Unfortunately we have very few photos of these birds: we never seem to have the time to watch and wait in order to capture good shots of them.  
blue tits feeding around the trough before it was restored

a redstart on the fence

magpies feeding at one of the bird tables

This winter, however, we have seen very few birds in general. I wonder if it is thanks to the milder weather keeping them in more northern territories, or because I have been rather slow to set out the bird food this year?
Today I decided to set matters right and bought several bags of feed from the shop locals call il Mugnaio, the Miller, in Panzano (once upon a time there was a working mill there). A couple of these products were new to me: panico, which turns out to be foxtail millet, to hang from tree branches, and something called Vigorpast whose ingredients resemble those of the bird puddings my children and I used to create for city birds when we lived in Milan. This sticky feed consists of goodies such as (and I quote): 

"fruits, backery products, vegetable by-products, oils and fats, cereals, vegetable proteins extracts, sugars, yeasts, seeds, mineral substances, natural flavourings.."

But the best part is what this energy bomb is going to do for the darling birds, according to the manufacturer (again I quote verbatim):

"Vigorpast is the best mash for insectivorous and frugivorous birds. The base of its formula is a high content in fruits. It is considered the food more similar to that free birds prefer. It is particularly desirable to BLACKBIRDS,THRUSHES,FIELDFARES, LARKS, NIGHTINGALES, GRAKLES and in general to all birds with thin beaks. 
It favours the general sense of vitality therefore stimulating the tendency to sing."

Now, isn't that charming?
If only we could all boost our vitality in such a way, thereby stimulating 
our tendency to sing.
No doubt the world would be a better place for it.

Wednesday, January 16, 2013


compare and contrast with an earlier post (18/08/12)

Coming soon?
The forecast is for snow over the next few days. Even at our altitude (330m).
This time last year, more or less, there was a heavy snowfall which did not thaw for 15 days. Power was out in the Siena area: some were without for 5 days; luckily for us we were in darkness for 'only' 36 hours. However when that happens at Le Ripe, nothing works except the gas for cooking and the fireplace for warmth. It was a lot of hard work to keep us warm and fed and functioning and made us appreciate (again) how difficult life was in the past for the country people. What I missed most was news bulletins. This year we have a radio that also works on batteries.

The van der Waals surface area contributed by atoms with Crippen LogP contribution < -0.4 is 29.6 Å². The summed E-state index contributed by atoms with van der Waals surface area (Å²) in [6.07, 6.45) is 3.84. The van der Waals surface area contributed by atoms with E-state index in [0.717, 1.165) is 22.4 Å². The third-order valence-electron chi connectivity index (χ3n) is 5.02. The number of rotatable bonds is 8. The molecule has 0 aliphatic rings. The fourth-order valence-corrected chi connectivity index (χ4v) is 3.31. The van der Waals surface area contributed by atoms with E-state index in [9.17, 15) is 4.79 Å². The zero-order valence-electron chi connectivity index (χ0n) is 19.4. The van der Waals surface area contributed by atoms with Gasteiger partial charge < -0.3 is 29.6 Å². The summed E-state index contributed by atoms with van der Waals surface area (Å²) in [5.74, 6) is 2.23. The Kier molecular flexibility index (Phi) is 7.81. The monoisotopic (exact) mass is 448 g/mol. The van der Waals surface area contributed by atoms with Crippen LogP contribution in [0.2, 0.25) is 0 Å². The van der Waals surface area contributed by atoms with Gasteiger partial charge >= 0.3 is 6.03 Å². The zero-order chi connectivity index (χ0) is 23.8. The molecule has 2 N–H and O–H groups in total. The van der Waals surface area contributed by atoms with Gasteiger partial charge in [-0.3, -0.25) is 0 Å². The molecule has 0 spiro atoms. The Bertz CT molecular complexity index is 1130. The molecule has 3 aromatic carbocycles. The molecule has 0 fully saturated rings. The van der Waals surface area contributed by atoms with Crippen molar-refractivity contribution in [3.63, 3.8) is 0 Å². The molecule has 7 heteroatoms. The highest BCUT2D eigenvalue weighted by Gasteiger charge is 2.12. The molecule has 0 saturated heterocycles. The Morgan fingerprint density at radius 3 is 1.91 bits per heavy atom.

the enchanted fig-tree; the ice on the pond was 15cm thick - a miracle that the fish survived..

our poor snow-embattled cypress

Saturday, January 12, 2013

Tuesday, January 8, 2013

Local Archaeology

 The Roman Bridge

 About 500 metres, as the crow flies, from the western end of our property, beside the river Pesa, but easily accessed via a track leading off the 222 (Chiantigiana road) on the way to Castellina and Piazza, lies a little-known archaeological treat. In his interesting book , Chianti: the Land, the People and the Wine, Raymond Flower called it a Roman bridge and we are inclined to do likewise, although we have little scientific evidence to back us up. 

The Romans inhabited the area, established settlements at Panzano and Castellina and in between, so it is legitimate to imagine that they might have fashioned a  sturdy bridge over the unpredictable, ephemeral Pesa to carry goods, soldiers and arms. 

It is difficult to appreciate the size of the bridge from these photos, but it must have been at least three metres across. Only three sizeable  columns and one arch remain. The central part of the bridge may well have been built of wood. 
In any case, the course of the Pesa has no doubt changed over the centuries, as well as the height of the riverbed, so it is difficult to visualise the whole structure as it might once have been...
If any readers of this blog are familiar with Roman bridge-building techniques, maybe they could leave a comment?

Sunday, January 6, 2013

Live Nativity Scene, Casole d'Elsa

Epiphany in Casole d'Elsa

This biennial Presepe Vivente or Live Nativity Scene has won
national prizes. It was touching to see that the 
whole town of Casole was involved in some way.
With 250 characters in costume, emergency personnel, people-movers, food and drink stalls etc it is quite an enterprise. 
The first section portrayed the Roman presence in Palestine within a kind of amphitheatre where richly dressed patricians lolled about, bought slaves and generally looked imperial and indolent...for added realism there were even a few 'lepers' begging in a corner...
After this was a delightful series of tableaux portraying 
the populace of Bethlehem with their animals, produce and crafts. This series epitomised the most characteristic aspects of the traditional Italian Presepe, live or not.  
The participants covered a range of age-groups from very young to very old with goats, donkeys, sheep and geese joining in.
The cheese stall; note the kid being held on the right.

Thursday, January 3, 2013


bees in January

This was the day, January 3rd 2013. 
Soaring blue sky, back-warming sunshine, 
high of 11,3 in the shade, so perhaps 14-15 in the sun?
The winter-flowering honeysuckle 
(lonicera fragrantissima
has been blooming the last few days.
Fragrantissima: the bees must have sensed it.
Today they were out in strength, plundering its blossoms.
A sweet treasure in the heart of winter.